22 May 2012
Intelligent debug tools becoming a commercial necessity
Intelligent debug tools becoming a commercial necessity
When developers start a new microprocessor based project, they are faced with a critical choice – which debug solution should they use? This article seeks to explain why many developers are choosing a new generation of intelligent trace analysis tools and why, in many instances, these tools have become a commercial necessity.
Maybe a good starting point for this discussion is the fact that, in today's internet connected world, bad news travels fast and a single bug can easily crash an established global brand. Furthermore, consumers and business users are now far less inclined to accept glitches and reboots: they simply expect excellence.
In addition to these considerations, the cost of a recall due to a software failure can be extremely expensive, not only in terms of customer loyalty but also in terms of logistics. With the narrow profit margins of a competitive sector, such a recall could easily jeopardise the viability of a company and, in the US, such a failure could also result in a class action for damages.
An interesting development in this area is that, increasingly, systems purchasers are now insisting on contracts where the software is proven to meet a defined quality specification.
Not up to the job?
In many ways, traditional debug techniques such as printF and budget tools proved adequate when the amount of code in systems ran only to tens of thousands of lines and when the project may not have been so time critical. However, today's systems – even basic ones – can often need many millions of lines of code. Using the older and simpler methods to examine this code may be inexpensive, but the approach can easily result in project delays, products being shipped which are later recalled and too many bugs getting passed into production systems.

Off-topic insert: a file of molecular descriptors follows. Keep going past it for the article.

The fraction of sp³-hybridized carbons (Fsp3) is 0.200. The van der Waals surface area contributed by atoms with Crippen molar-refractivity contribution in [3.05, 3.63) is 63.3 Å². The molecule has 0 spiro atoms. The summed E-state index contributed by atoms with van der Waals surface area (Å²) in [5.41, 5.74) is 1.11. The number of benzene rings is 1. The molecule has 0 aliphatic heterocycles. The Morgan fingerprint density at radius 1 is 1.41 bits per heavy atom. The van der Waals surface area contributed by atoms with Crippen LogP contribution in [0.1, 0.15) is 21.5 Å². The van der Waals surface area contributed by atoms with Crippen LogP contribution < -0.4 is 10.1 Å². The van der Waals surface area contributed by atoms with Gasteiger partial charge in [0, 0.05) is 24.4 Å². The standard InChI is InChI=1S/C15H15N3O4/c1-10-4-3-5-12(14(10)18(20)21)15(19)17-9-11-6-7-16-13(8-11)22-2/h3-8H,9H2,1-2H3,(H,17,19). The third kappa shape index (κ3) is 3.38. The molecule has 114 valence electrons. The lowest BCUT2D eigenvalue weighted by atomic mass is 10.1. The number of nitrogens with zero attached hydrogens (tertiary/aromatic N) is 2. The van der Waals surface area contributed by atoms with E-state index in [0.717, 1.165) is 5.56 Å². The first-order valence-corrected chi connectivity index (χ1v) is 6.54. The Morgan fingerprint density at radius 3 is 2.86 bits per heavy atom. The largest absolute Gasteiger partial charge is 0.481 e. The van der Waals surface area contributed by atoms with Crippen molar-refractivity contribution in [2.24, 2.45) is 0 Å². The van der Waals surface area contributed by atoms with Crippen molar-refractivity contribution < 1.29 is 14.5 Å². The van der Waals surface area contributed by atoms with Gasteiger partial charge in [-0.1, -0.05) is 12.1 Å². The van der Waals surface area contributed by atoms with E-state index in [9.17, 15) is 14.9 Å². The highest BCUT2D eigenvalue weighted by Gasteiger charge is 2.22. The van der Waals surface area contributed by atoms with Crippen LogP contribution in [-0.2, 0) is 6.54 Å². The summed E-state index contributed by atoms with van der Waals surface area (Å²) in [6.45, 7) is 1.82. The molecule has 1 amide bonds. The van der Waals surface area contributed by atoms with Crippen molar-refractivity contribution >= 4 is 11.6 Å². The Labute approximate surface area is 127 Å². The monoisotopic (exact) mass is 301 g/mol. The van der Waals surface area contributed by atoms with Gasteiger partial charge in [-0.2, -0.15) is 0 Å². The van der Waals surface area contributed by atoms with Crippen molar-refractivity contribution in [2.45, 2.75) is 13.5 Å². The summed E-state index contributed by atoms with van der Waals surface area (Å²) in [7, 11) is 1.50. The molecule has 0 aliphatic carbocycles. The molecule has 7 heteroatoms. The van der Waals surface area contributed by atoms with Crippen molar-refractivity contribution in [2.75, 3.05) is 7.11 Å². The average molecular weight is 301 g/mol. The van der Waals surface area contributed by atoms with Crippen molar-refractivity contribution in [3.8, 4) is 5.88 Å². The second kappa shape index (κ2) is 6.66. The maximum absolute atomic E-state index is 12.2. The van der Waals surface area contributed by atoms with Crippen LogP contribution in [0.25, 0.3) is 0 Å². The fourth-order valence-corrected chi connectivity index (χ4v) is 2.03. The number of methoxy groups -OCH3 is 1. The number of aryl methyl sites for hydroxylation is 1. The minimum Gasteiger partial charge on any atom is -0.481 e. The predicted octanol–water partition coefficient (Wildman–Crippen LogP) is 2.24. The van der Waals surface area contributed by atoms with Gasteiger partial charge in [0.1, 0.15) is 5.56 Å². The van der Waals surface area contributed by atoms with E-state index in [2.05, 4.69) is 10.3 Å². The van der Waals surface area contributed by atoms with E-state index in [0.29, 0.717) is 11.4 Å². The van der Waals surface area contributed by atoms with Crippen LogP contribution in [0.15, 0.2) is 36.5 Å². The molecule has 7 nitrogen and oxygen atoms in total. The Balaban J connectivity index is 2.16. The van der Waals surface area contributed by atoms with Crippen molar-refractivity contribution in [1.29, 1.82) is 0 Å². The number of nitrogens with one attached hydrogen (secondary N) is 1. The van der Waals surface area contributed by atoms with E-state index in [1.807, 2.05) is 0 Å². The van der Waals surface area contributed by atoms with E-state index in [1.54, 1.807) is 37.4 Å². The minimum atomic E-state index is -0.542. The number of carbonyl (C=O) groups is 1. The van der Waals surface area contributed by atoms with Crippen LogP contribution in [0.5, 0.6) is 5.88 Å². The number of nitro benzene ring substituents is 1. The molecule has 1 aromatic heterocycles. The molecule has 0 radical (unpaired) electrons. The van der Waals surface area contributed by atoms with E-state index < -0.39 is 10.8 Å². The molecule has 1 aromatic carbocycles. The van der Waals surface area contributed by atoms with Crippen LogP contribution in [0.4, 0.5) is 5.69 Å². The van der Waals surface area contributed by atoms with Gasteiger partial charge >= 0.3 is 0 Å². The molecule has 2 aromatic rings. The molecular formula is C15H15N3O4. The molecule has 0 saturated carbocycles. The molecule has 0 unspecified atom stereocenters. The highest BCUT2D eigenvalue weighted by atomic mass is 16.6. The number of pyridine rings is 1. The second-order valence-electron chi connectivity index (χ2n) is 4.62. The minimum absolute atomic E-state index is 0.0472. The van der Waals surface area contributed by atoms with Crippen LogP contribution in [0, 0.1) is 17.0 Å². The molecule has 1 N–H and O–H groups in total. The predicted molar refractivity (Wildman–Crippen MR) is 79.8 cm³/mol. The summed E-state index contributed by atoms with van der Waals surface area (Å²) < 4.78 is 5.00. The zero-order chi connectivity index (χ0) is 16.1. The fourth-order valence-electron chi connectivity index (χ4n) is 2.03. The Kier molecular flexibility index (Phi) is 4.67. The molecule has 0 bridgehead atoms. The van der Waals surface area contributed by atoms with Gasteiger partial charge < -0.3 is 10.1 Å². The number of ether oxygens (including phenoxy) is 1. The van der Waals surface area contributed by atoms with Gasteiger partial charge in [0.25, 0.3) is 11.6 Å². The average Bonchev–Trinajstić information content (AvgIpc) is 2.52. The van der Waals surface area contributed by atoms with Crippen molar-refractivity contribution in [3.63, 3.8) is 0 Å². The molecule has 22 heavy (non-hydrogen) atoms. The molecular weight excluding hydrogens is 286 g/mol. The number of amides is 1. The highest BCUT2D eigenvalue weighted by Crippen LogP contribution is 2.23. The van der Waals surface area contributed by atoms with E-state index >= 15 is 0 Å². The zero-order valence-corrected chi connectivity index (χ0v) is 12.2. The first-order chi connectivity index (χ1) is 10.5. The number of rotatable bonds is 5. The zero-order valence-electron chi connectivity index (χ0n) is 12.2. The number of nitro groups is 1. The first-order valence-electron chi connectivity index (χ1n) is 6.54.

Not only that, traditional approaches were geared more for 8 and 16bit microprocessors. Today, engineers are working with 32 and 64bit processors, multicore solutions and combined cpu/dsp devices. Furthermore, they may be running an OS or RTOS that demands an additional layer of understanding.
Hardware assisted trace
One of the limitations of the traditional approach is that the communication methods of RS232 and Ethernet carry certain overheads that limit the speed and nature of the data that can be collected. In order to provide a faster data stream and more system information, chip developers have been working with debug tool vendors to develop on chip 'trace ports' and hardware assisted 'trace tools'.
There are many variants of the trace technology, ranging from multiple serial streams running at 6.25Gbit/s through to techniques that allow data to be streamed to a hard drive, supporting the collection and analysis of data over hours or even days.
Analysing code behaviour
Once this trace data is stored on the host pc, powerful software provided by the tools vendor will enable the detailed analysis of code behaviour. It will also provide graphical tools to help the developer understand the code performance and locate bugs and bottlenecks.
Using a technology such as 'long term trace', the developer can collect massive amounts of information about the code's operation and its performance. This is all collected as it happens on an embedded system which is running in real time. This can be inspected by the user to detect and analyse the most unpredictable and transient bugs, as well as details of performance and timing under all conditions.